Turkey will continue to strike back at Kurdish fighters of the Democratic Union Party (PYD) in Syria, Prime Minister Ahmet Davutoglu told German Chancellor Angela Merkel today, despite growing pressure on Ankara to stop the shelling.
In telephone talks, Davutoglu told Merkel that Turkey “will not permit the PYD to carry out aggressive acts. Our security forces gave the necessary response and will continue to do so,” his office said in a statement.
Turkish artillery struck at targets of the PYD and its People’s Protection Units (YPG) militia on both days of the weekend, while insisting that it was returning fire under the rules of engagement.
Davutoglu alleged to Merkel that the Syrian Kurdish forces, who Turkey accuses of being the Syrian branch of the outlawed Kurdistan Workers’ Party (PKK), had been advancing with Russian air support.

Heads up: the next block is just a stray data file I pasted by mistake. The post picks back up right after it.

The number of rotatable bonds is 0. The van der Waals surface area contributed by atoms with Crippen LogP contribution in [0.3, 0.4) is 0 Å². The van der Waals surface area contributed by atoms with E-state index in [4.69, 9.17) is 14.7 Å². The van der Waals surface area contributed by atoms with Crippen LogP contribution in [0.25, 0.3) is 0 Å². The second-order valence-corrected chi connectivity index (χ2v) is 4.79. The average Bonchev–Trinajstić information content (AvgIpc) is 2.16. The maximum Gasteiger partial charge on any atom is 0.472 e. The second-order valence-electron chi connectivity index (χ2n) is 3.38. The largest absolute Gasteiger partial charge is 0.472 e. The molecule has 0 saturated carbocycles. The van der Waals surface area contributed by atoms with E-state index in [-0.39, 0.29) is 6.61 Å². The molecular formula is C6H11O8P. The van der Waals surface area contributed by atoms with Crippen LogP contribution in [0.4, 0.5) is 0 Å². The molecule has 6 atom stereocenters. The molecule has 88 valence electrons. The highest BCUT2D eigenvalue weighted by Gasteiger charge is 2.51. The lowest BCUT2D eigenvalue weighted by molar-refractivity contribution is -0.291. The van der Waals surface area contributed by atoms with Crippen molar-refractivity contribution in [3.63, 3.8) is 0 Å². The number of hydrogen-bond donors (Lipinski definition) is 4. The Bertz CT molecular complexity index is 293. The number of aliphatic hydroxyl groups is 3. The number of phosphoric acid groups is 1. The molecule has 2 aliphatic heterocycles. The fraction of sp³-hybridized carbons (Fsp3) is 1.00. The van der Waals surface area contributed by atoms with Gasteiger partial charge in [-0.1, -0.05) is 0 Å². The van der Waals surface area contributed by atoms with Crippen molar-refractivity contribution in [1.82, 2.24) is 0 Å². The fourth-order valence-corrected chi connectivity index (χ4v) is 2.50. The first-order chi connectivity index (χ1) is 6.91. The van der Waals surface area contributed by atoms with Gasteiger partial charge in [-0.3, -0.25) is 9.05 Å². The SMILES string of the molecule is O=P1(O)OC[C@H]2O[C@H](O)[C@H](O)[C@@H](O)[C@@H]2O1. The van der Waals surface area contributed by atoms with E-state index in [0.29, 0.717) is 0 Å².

Russia is the key ally of the regime of Syrian President Bashar al-Assad, who Turkey wants to see ousted.
He said the move by the Kurdish fighters was aimed at uprooting “hundreds of thousands of Syrian civilians” from the border region and “creating a new humanitarian crisis” that would affect both Turkey and the European Union.
“This is aimed not just at Turkey but also the European Union,” he said, warning of a “new wave of hundreds of thousands of refugees”.
The EU and Turkey, which hosts over 2.5 million Syrian refugees, are already grappling with the crisis that saw around one million migrants cross the Aegean Sea from Turkey to the EU in 2015.
France had earlier called for an “immediate halt” to Turkey’s artillery bombardments while the US State Department had also urged Turkey to cease firing.